Tuesday, August 23, 2011

Karen Donovan | Review of Spencer Holst's Brilliant Sentences


Review of Spencer Holst's Brilliant Sentences
by Karen Donovan

Spencer Holst, Brilliant Sentences: A Book of Paragraphs & Sentences and 13 Very, Very Short Stories (Barrytown, New York: Station Hill/Barrytown, 2000)

Perhaps you haven't had the pleasure of hearing Spencer Holst tell you a story. A few pages into this new collection and you're going to start wishing.

An ampersand unwinds.
A haunted jewel with a soul covers a cruel beauty's mole.
I fish for a name among my many noms de plume.

Is this prose? Holst describes his work as "paragraphs" and "sentences" and "very, very short stories." Is this music? He opens with an overture and avenues through frugal fugues, a disappearing reappearing act through a multiverse strange and familiar. Or maybe this is performance that escapes the page:

A fast talker sometimes needs to whisper, She is a deaf-mute who
can read his lips, is expert at taking shorthand, and gets it all
down in black and white, though she's a dozen feet away, and looking
at him in a mirror.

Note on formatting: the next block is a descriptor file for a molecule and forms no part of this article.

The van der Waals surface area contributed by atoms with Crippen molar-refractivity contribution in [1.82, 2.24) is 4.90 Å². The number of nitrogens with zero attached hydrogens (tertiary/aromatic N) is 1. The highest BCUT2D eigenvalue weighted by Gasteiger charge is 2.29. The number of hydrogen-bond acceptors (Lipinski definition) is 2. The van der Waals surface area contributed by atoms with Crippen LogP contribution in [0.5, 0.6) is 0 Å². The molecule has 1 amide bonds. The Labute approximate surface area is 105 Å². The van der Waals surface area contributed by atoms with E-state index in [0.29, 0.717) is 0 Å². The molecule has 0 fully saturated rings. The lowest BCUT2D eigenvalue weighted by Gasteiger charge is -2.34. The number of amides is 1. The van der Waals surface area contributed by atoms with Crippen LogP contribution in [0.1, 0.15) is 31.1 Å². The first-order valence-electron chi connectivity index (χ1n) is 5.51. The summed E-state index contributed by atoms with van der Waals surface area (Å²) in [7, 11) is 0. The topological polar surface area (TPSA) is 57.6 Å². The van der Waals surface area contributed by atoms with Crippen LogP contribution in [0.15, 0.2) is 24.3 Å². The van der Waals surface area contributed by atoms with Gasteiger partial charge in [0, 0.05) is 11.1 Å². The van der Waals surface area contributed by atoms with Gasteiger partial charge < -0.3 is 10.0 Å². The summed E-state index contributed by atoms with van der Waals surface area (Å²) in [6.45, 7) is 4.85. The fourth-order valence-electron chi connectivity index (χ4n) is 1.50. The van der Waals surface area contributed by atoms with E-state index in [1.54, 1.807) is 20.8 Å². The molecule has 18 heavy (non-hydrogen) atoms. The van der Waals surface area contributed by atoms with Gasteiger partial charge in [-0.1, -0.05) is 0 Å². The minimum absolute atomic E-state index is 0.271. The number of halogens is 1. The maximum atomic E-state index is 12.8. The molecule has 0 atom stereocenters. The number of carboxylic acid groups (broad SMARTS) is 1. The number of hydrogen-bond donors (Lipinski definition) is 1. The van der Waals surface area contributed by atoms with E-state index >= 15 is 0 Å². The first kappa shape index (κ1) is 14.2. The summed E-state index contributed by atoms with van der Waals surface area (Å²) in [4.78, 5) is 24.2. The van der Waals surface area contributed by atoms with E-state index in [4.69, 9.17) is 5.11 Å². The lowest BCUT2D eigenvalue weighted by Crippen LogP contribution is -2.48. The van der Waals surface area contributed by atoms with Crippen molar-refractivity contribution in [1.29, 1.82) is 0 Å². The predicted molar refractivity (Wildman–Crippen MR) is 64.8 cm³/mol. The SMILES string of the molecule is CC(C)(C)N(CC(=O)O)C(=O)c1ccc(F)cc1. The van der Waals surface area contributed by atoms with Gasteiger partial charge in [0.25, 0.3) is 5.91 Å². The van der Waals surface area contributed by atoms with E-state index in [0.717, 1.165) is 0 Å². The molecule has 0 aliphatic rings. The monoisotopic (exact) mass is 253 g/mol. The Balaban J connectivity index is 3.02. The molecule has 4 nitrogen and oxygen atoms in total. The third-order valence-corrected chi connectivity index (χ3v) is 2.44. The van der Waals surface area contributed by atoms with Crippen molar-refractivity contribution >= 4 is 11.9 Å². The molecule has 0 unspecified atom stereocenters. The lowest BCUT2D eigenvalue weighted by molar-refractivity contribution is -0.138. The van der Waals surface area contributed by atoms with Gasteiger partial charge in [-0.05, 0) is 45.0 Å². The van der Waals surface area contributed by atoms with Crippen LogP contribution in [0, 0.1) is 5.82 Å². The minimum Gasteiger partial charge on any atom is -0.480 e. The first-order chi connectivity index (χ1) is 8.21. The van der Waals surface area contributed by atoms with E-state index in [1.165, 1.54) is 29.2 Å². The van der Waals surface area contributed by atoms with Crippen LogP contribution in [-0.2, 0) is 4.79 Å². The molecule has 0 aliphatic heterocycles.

Parables, riddles, quixotic quickies, allegories, fables, Zenlike pensées. One thinks emptiness, perfection, no-mind. Yet one thinks with this no-mind. Waking dreams in the garden of myth, where the storyteller goes on hoeing his rows.

Even after you realize oh, he's doing this with collage, you wonder: how? The way gravity drops a crabapple in the grass, perfectly adjacent to your cup of tea? The way a skipping stone thrown by a tot knocks a quack from a duck? Pots of adjectives spun by lots of folks have tried to describe Spencer Holst since his debut in the '50s; the storyteller merely smiles enigmatically and hairpins the next turn.

The Fibonacci series yields the nautilus shell, the sunflower's whorled face, symmetry in variety. Likewise, Holstian mathematics are based on 64, two to the sixth power. Six sets of 64 pragraphs, interwoven with six paired strands from the overture, for a total of 384 singles sentences, or "unpierced pearls strung," divided into six sections.

As with nature, there are no mistakes here, only experiments. The chemist and physicist also know the puzzle deepens the farther in you stroll. First is color. Glimmering wit, a feel for the shapely story. Imagination proposing astonishing detail and moving on fast, fruitfully spending vision that never looks back. But then, when you are dizzy with color, and you grope for the structure underneath, there it is, revealed.

Photographs of sculptures by George Quasha called "Axial Stones" appear her and there in the book: the acknowledgments page calls them "precariously and naturally balanced, unworked stones, using no adhesive in maintaining position." So precisely thus do Holst's brilliant silences stand. [Karen Donovan, Rain Taxi]

Copyright (c)2000 by Karen Donovan

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